Our parliament had an irregular session start last week. The authorities concluded that the social, economic, and fiscal state of the country are difficult and in crisis mode. Key economic indicators have worsened over the last four years. The budget deficit went out of control, and our trade deficit kept rising. We saw a decline in purchasing power, foreign investment, and tugrug exchange rates. M.Enkhbold, Speaker of Parliament, said that the cut in Mongolia’s credit rating and the absence of foreign direct investment show how much faith investors have lost in Mongolia.

During the session, Members of Parliament discussed a proposal to increase taxes, which is supposed to get the nation out of this difficult situation. They are about to increase taxes without determining the cause of the economic crisis. It looks like pouring water into a bucket without patching the holes in it first. People also say that attempting to impose higher taxes on the private sector, which is already under huge pressure due to the weakened tugrug, is like getting kicked by a cow after trying to milk its empty teats. We – the people – should see beyond the debates of politicians who keep blaming each other, determine the cause of the crisis, and demand that the government fix the problem.


The crisis our country faces today is not an economic one, but one of governance. What caused the crisis is corruption. Stealing from public funds, the misuse of power, and serving personal interests while holding public offices have flourished in Mongolia since the 1990s. Although the voices became louder as corruption expanded, we were never able to reduce corruption, but we have been seeing it develop in different forms, the negative consequences of which have now put our economy in a dire state.

The biggest cases of corruption started with the privatization of state properties, continued with the trading of land in Ulaanbaatar, reached a high through mining licenses, and continue today with the distribution of bond funds. The political institutions that allowed corruption to reach this stage are the Mongolian People’s Party (MPP, formerly known as the Mongolian People’s Revolutionary Party) and the Democratic Party (DP). Under the names of these political parties, only a handful of politicians have assumed senior positions in the government over many generations of corruption.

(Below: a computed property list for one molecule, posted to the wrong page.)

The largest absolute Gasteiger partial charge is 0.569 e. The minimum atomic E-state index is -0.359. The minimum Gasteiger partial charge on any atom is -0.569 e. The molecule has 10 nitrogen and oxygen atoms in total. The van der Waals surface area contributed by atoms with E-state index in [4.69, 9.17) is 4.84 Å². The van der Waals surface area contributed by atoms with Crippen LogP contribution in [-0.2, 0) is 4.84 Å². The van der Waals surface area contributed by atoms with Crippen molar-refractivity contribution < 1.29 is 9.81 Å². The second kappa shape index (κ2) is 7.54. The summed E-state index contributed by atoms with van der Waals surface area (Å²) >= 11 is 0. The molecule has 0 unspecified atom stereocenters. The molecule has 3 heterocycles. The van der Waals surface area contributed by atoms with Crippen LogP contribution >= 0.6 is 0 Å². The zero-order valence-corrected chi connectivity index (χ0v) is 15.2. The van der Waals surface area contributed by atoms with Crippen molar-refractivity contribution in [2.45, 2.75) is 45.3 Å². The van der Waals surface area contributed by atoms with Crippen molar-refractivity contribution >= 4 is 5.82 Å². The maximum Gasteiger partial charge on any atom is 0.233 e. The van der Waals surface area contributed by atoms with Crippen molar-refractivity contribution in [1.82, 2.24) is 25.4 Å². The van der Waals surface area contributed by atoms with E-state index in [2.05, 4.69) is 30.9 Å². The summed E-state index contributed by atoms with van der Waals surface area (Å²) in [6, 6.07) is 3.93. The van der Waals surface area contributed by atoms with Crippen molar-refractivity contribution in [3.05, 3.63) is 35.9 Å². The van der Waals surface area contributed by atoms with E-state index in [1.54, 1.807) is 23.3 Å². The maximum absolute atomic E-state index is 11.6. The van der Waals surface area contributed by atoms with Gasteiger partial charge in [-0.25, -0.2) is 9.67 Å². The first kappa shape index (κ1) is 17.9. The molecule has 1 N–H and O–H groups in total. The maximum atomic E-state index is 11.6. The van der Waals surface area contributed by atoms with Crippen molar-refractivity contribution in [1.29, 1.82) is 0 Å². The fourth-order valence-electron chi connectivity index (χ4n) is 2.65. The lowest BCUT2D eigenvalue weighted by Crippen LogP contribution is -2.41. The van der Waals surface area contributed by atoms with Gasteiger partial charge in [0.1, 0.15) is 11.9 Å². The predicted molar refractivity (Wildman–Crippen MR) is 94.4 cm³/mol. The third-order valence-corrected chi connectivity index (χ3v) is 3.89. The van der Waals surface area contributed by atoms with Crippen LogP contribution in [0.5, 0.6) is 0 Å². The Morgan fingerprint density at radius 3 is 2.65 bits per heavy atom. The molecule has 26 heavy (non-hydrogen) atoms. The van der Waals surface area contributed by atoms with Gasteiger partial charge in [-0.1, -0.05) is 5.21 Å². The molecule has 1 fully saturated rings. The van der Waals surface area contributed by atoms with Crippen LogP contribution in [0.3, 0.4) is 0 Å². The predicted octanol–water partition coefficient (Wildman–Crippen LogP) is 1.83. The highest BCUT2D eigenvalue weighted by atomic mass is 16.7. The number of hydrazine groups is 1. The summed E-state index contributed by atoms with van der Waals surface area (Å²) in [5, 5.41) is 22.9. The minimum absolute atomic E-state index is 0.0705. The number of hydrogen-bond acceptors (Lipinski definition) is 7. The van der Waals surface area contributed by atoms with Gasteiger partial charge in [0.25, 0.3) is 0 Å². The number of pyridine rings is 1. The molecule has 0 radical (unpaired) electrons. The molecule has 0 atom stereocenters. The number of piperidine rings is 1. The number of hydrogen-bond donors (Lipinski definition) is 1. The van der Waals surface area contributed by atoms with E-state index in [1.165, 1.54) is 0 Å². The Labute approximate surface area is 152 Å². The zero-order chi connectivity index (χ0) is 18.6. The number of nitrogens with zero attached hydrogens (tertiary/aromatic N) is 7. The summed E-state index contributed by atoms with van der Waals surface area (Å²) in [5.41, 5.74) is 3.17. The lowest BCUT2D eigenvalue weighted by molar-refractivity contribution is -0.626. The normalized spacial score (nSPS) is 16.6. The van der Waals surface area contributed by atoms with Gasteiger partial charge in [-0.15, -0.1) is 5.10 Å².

Democracy does not exist in these two institutions. These political parties are a collection of different factions varying in their wealth and power, and the people of Mongolia have been paying for the costs of corruption each faction has created. Instead of making the true culprits of corruption pay for economic damages, the MPP has decided to continue milking the people.


Instead of patching up the biggest hole in the bucket by getting rid of corruption, the MPP is trying to fill the broken bucket by increasing taxes. It is a step backwards, but the short-lived ministers and officials in the government do not care. During an economic crisis, taxes should remain the same, and even lower taxes should be offered to companies that have increased employment. The MPP government is trying to increase the social insurance tax by five percent and receive 26 percent of people’s salaries. Our social insurance rates are already considered to be some of the highest in Asia. If the rates are increased now, it will lead to large companies making cuts to their workforce. This will push up the unemployment rate, which is already at 17 percent today. Studies suggest that when the unemployment rate is 20 percent, crime rates increase.

On the other hand, Mongolians currently spend 21 percent of their salaries on social insurance. We need to think about what quality of service we receive in return, and what a small portion of our taxes cover the payment. Raising personal income tax to 25 percent is not targeting the rich, but destroying the middle class, which is a capable workforce that lives on their salaries. Also, if you decrease the salaries of everyone who is earning more than 1,000 USD a month, it will shrink the base of people paying social insurance fees. Compared to countries with a similar cost of living, Mongolia is an expensive place.

These proposed policies for taxes will chase the skilled workforce away from the country and shut the door on foreign investment. In other Asian countries, a progressive tax of 25 percent is imposed on people with an annual income equivalent to 160 million MNT in Japan, 220 million MNT in Malaysia, and 500 million MNT in Singapore. A major cause of the current crisis is our budget policy. Our nation is strangled by debt because we have acquired a lot of foreign loans, but have failed to use them wisely. In order to pay for the interest on these loans, domestic loans with even higher interest rates were raised. This triggered the value of the tugrug to fall sharply and disrupted the balance of payments.

The political parties that have had ruling power have repeatedly made populist promises and successfully put the nation in a debt crisis by trying to deliver populist policies. When they distributed the money that came from government bonds, they did not forget about their own interests.

The fact that the MPP does not want to talk about this is because many of the companies they own have not paid up for the interest on these bonds. Sinking companies that are already struggling to operate in a corrupt environment, rather than holding corrupt officials accountable, is a truly dishonest move. People who eat and drink as much as others but disappear when the bill arrives are often referred to as “fake” people. A nation where government officials eat and drink but make the people, who did not join in their extravagant parties, pay for everything can be called “Fakestan”.

Trans.by B.AMAR

Please visit D.Jargalsaikhan’s website, www.jargaldefacto.com.